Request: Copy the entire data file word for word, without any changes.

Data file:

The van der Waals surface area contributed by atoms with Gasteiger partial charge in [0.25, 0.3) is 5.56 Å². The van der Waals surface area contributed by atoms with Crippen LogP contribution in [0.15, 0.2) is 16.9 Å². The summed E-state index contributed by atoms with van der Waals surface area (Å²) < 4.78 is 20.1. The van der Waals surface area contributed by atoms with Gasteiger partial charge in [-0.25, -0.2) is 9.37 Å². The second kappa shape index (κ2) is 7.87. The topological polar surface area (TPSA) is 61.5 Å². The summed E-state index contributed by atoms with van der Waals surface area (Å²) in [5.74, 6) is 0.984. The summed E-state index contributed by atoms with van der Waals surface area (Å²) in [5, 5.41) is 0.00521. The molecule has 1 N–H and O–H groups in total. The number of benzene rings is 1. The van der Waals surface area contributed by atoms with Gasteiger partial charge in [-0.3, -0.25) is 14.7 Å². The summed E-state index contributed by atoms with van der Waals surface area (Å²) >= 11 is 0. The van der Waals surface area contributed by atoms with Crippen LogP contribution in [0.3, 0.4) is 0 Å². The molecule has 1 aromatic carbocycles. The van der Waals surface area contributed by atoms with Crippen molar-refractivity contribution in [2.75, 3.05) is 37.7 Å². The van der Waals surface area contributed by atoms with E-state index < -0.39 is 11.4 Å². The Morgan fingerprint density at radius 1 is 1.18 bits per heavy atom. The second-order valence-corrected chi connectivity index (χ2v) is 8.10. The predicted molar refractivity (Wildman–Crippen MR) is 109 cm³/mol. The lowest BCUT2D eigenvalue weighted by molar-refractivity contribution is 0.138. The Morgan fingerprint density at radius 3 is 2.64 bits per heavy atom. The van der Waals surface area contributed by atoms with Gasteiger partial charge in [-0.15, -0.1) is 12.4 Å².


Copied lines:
The van der Waals surface area contributed by atoms with Gasteiger partial charge in [0.25, 0.3) is 5.56 Å². The van der Waals surface area contributed by atoms with Crippen LogP contribution in [0.15, 0.2) is 16.9 Å². The summed E-state index contributed by atoms with van der Waals surface area (Å²) < 4.78 is 20.1. The van der Waals surface area contributed by atoms with Gasteiger partial charge in [-0.25, -0.2) is 9.37 Å². The second kappa shape index (κ2) is 7.87. The topological polar surface area (TPSA) is 61.5 Å². The summed E-state index contributed by atoms with van der Waals surface area (Å²) in [5.74, 6) is 0.984. The summed E-state index contributed by atoms with van der Waals surface area (Å²) in [5, 5.41) is 0.00521. The molecule has 1 N–H and O–H groups in total. The number of benzene rings is 1. The van der Waals surface area contributed by atoms with Gasteiger partial charge in [-0.3, -0.25) is 14.7 Å². The summed E-state index contributed by atoms with van der Waals surface area (Å²) >= 11 is 0. The van der Waals surface area contributed by atoms with Crippen LogP contribution in [0.3, 0.4) is 0 Å². The molecule has 1 aromatic carbocycles. The van der Waals surface area contributed by atoms with Crippen molar-refractivity contribution in [2.75, 3.05) is 37.7 Å². The van der Waals surface area contributed by atoms with E-state index < -0.39 is 11.4 Å². The Morgan fingerprint density at radius 1 is 1.18 bits per heavy atom. The second-order valence-corrected chi connectivity index (χ2v) is 8.10. The predicted molar refractivity (Wildman–Crippen MR) is 109 cm³/mol. The lowest BCUT2D eigenvalue weighted by molar-refractivity contribution is 0.138. The Morgan fingerprint density at radius 3 is 2.64 bits per heavy atom. The van der Waals surface area contributed by atoms with Gasteiger partial charge in [-0.15, -0.1) is 12.4 Å².